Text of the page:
Michael Berkeley: 75th birthday celebrated
The Elgar festival in Worcester and Malvern celebrates the 75th birthday of composer Michael Berkeley with four concerts featuring his music in May and June, embracing orchestral and chamber works.
Michael Berkeley’s music published by Oxford University Press is promoted here under license by Boosey & Hawkes.
The 75th birthday of Michael Berkeley falls on 29 May and over the following week he will be attending a composer feature at the Elgar for Everyone Festival in the Worcester and Malvern area (30 May - 4 June). The English Symphony Orchestra performs three of his works, with Kenneth Woods on the rostrum, complemented with a chamber music concert, talks and masterclasses. Further Berkeley festival events around the birthday month take place in London, Aldeburgh, Hay-on-Wye and Ludlow.
Central to the Elgar festival is Berkeley’s Meditations for strings, performed by the English Symphony Orchestra in a concert on 2 June at Worcester Guildhall, and included in a pair of conducting masterclasses at the Elgar School of Music in Worcester on 30 May and 31 May. Composed at the beginning of 1975, Meditations was Michael Berkeley's first acknowledged orchestral work and led him, a late developer as a composer, to undertake post graduate studies with Richard Rodney Bennett. The composer describes how “the piece is called Meditations because its atmosphere is essentially contemplative, though the nature of the subject is far from being continuously passive. Another reason for the title is the inspiration behind the thematic material - though the actual melodies are original, they use rhythmic and melodic patterns suggested by Gregorian chant which I sang every day as a chorister at Westminster Cathedral.”
The English Symphony Orchestra programme on 1 June at Great Malvern Priory includes Berkeley’s Suite: The Vision of Piers the Ploughman, his musical response to the epic Middle English allegorical poem, written by William Langland in the late 14th century and set in the Malvern Hills. Originally commissioned by the BBC for a 13-part adaptation, the music was first broadcast on Radio 3 during Lent and Easter in 1980. The composer describes how in the first of three movements, "Strife, a brief statement of the main theme leads directly into the music describing the call to arms and the subsequent mayhem. There is here a reference to my Symphony in one movement, Uprising, which I was writing at the same time. Next comes the music for the actual Vision, so this creates a predominantly dreamy atmosphere. Since the words ran under the music at this point, I tried to suspend rich sounding harmonies in mid-air. The final movement of the Suite gives Piers' Theme full rein. It was inspired by the solemn splendour of Langland's glorious words."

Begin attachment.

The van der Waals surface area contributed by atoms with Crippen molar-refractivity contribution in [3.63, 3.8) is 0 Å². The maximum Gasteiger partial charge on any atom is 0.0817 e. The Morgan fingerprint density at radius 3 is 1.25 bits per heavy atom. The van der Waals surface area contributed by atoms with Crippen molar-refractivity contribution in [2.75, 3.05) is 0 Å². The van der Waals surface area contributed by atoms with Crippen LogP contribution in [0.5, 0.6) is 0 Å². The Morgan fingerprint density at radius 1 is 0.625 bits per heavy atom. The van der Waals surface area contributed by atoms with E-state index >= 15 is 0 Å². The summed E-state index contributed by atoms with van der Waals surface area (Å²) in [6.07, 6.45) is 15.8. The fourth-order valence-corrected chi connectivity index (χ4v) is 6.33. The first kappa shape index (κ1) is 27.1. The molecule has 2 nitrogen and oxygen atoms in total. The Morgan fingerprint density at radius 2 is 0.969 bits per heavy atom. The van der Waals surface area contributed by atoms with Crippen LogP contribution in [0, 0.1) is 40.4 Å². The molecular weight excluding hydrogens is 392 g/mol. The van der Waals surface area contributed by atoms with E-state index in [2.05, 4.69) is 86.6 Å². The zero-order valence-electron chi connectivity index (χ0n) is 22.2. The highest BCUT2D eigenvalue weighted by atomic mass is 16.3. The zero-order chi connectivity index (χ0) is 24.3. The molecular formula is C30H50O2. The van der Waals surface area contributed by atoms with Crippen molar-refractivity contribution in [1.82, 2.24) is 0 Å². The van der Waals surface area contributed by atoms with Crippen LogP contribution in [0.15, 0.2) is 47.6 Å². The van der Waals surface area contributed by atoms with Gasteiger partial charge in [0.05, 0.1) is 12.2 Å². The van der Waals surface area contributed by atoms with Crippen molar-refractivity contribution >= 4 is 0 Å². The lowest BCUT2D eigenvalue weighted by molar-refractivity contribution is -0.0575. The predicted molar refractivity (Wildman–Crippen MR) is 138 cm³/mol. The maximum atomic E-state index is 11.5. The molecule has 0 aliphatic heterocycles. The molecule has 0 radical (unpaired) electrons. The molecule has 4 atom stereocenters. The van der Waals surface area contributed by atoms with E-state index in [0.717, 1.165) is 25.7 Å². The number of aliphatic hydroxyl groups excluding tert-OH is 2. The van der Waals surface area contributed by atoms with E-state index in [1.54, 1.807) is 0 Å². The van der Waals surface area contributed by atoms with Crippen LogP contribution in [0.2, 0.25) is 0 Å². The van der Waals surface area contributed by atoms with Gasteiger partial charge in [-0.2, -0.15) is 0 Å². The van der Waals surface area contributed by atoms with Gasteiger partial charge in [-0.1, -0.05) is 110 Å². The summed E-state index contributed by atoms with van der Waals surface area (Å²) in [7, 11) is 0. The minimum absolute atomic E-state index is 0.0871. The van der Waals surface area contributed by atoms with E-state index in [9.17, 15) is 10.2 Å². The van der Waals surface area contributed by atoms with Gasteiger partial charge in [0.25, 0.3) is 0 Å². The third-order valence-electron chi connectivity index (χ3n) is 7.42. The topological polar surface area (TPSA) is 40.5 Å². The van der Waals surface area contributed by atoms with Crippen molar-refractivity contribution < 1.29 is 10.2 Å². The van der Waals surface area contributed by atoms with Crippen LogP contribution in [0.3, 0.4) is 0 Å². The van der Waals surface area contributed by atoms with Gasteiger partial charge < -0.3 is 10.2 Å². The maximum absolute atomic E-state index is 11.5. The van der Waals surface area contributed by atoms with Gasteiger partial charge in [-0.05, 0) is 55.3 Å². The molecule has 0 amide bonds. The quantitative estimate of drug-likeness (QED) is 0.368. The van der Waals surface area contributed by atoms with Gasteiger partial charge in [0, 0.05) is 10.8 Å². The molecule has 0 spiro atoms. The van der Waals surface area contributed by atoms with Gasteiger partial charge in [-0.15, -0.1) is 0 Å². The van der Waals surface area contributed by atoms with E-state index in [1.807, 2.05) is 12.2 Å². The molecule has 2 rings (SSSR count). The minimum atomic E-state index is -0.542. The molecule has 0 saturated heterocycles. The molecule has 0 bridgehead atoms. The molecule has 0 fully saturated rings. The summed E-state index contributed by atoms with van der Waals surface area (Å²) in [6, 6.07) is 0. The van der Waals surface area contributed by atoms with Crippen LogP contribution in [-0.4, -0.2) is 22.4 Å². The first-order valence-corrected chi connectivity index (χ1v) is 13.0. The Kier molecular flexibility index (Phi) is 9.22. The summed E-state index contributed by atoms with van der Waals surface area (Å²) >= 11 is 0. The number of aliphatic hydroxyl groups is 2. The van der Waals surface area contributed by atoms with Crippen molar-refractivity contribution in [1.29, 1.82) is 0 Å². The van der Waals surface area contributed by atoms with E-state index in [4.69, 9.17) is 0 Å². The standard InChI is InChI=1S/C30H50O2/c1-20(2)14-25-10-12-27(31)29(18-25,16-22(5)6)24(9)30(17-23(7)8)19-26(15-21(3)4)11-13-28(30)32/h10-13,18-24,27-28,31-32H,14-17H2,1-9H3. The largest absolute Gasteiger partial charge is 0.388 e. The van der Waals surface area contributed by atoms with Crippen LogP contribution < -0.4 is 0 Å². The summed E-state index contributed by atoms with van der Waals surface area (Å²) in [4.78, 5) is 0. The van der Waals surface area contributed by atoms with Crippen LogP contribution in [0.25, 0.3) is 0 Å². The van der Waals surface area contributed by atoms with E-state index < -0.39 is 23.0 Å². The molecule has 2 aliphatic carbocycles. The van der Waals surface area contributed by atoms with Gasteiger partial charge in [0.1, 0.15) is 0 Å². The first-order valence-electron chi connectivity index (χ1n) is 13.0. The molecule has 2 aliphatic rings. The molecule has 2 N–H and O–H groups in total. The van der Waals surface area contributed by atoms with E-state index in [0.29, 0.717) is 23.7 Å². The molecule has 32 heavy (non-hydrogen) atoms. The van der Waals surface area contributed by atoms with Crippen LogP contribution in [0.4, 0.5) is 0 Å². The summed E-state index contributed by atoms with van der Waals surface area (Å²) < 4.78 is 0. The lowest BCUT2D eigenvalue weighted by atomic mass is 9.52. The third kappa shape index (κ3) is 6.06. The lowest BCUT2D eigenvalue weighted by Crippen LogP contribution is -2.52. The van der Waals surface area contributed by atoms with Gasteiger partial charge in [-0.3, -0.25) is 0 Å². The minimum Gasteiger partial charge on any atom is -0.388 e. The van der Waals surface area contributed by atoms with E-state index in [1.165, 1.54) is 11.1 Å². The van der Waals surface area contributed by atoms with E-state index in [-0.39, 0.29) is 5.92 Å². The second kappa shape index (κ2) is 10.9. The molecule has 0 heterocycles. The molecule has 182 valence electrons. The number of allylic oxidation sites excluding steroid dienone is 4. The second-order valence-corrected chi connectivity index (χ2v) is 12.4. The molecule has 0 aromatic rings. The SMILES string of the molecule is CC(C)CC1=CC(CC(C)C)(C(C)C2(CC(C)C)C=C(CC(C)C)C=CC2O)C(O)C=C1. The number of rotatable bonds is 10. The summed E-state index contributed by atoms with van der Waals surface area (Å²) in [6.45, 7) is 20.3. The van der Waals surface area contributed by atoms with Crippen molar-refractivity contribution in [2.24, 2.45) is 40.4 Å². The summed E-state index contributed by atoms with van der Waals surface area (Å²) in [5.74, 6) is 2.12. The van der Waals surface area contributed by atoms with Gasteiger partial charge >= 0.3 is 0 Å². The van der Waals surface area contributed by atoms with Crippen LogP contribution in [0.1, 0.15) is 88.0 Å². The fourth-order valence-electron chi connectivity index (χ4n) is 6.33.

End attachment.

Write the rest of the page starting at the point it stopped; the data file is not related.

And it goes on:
In a pre-concert chat, poet Peter Sutton talks about the story of Piers Plowman and reads excerpts from his acclaimed translation of the work. A lunchtime event the following day sees Michael Berkeley in conversation at The Firs in Lower Broadheath, Elgar’s birthplace near Worcester.
Michael Berkeley’s Secret Garden, performed by the English Symphony Orchestra on 3 June in Worcester Cathedral, was commissioned by the London Symphony Orchestra and Oxford University Press and was premiered and toured in 1997 by the LSO under Colin Davis. The composer notes how Secret Garden is one of a group of pieces which “explore facets of the imagination, that garden in the mind that so thrills and alarms but, alone amongst the workings of human beings, can never be completely conquered or stolen by another… There is a bitter sweet atmosphere in the garden, a faint suggestion of melancholy. Here is found what has so far only been imagined but delight is tinged with fear, excitement.”
> Elgar for Everyone Festival
> English Symphony Orchestra
About Michael Berkeley
Composer Michael Berkeley was born in 1948, the eldest son of the composer Sir Lennox Berkeley and a godson of Benjamin Britten. As a chorister at Westminster Cathedral, singing naturally played an important part in his early education.
He studied composition, singing and piano at the Royal Academy of Music but it was not until his late twenties, when he went to study with Richard Rodney Bennett, that Berkeley began to concentrate exclusively on composing. In 1977 he was awarded the Guinness Prize for Composition; two years later he was appointed Associate Composer to the Scottish Chamber Orchestra. Since then, his music has been played all over the globe and by some of the world’s finest musicians.
Major works include the oratorio Or Shall We Die? (1982) to a text specially written by Ian McEwan, the powerful and expressionist Clarinet Concerto (1991) for Emma Johnson and three operas: Baa Baa Black Sheep (1993), based on the childhood of Rudyard Kipling, and Jane Eyre (2000), both with libretti by David Malouf, and For You (2008), to a libretto by Ian McEwan. Recent scores include a Violin Concerto (2016) written for Chloe Hanslip.
From 1995 to 2005 he was artistic director of the Cheltenham International Festival of Music, where he premiered over a hundred new works and initiated a policy of having a contemporary work in every programme. He currently presents BBC Radio 3's Private Passions and he is Chairman of the Governors of The Royal Ballet.
In 2013 he was appointed a non-party political member of the House of Lords as Lord Berkeley of Knighton, CBE. He speaks as a passionate advocate for the arts, contemporary music and music education.
> Michael Berkeley at OUP
> Michael Berkeley website
Poto: credit BBC